When to Arrive at an Interview

When going to a face to face interview, many job seekers wonder when the best time to arrive is.  Should you get there exactly when the interview is scheduled?  Should you arrive early, and if so, how early?  Will you kill your chance of getting hired if you are late?

Unfortunately, there is no single answer to these questions that will hold in every situation.  There are some guidelines you can follow to maximize your chance of success.

First, you should arrive at an interview early.  The further you must travel, the more time you need to add to your trip.  In major cities with significant traffic congestion, you also need to plan around delays.  Ideally, you want to arrive at the company fifteen or twenty minutes early.  This will give a little leeway in case you are delayed. 

If you arrive more than 15 minutes early, you should wait to enter the facility.  Walking in too early can start the interview on the wrong foot.  The hiring manager scheduled the interview for specific time and will expect you to arrive then.  If you walk in earlier, the hiring manager will have to do one of two things.  He might feel he should adjust his schedule to start the interview early, or he will make you wait in a lobby of conference.  If you have any anxiety about interviewing, waiting without anything do can raise the tension much higher.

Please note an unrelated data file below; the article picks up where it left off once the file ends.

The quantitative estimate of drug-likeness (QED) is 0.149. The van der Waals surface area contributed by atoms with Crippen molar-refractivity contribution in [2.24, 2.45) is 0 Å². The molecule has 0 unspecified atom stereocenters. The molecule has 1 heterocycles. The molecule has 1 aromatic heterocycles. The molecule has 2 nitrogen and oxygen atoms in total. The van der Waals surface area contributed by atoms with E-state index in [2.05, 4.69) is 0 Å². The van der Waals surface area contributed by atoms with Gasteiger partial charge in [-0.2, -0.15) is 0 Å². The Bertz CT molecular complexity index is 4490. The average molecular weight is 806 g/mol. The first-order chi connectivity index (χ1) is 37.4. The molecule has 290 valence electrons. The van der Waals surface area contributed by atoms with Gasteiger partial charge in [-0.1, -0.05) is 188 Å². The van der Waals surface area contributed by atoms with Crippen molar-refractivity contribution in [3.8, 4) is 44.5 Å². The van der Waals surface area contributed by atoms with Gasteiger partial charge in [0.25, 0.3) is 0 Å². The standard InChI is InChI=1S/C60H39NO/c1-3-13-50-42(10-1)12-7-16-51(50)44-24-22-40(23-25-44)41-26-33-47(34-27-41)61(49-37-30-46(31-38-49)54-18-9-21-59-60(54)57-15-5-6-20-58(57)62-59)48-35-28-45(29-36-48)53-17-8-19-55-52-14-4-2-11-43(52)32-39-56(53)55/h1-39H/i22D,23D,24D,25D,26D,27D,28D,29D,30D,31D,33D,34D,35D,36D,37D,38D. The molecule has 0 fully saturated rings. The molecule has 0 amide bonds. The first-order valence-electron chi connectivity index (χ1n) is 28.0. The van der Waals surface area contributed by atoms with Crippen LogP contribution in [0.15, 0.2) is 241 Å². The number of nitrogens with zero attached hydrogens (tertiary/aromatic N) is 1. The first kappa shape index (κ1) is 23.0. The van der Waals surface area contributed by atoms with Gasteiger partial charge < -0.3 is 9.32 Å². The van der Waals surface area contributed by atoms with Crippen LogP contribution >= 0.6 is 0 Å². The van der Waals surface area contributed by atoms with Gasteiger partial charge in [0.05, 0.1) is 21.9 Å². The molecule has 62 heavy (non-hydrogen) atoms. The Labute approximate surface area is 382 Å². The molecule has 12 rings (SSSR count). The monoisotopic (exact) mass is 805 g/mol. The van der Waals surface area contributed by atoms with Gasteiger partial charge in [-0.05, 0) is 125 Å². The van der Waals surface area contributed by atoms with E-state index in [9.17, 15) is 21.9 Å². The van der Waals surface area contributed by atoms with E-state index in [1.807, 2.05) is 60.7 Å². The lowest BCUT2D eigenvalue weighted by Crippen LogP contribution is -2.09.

A better strategy is to arrive at the company’s location and wait in your car until five minutes before the interview.  This will give you the opportunity to review your interview prep notes.  If you are significantly early, driving around the area can help learn about the region (especially important if you are considering relocating).  With more time, finding a restaurant where you can sit and wait.

If you are early, you just need to kill some time.  But what if you’re late?  There are interviewers reject any candidates that are late.  Most interviewers will take into account the circumstances.  If you are running late and call ahead to let the interviewer know you are going to be late, you should be ok with most interviewers.  Once you are late, there’s not much you can do. 

Getting stressed out because you are late can destroy any chance you have left.  You will not be able to change the interviewer’s impression.  Apologize and go forward confidently and professionally.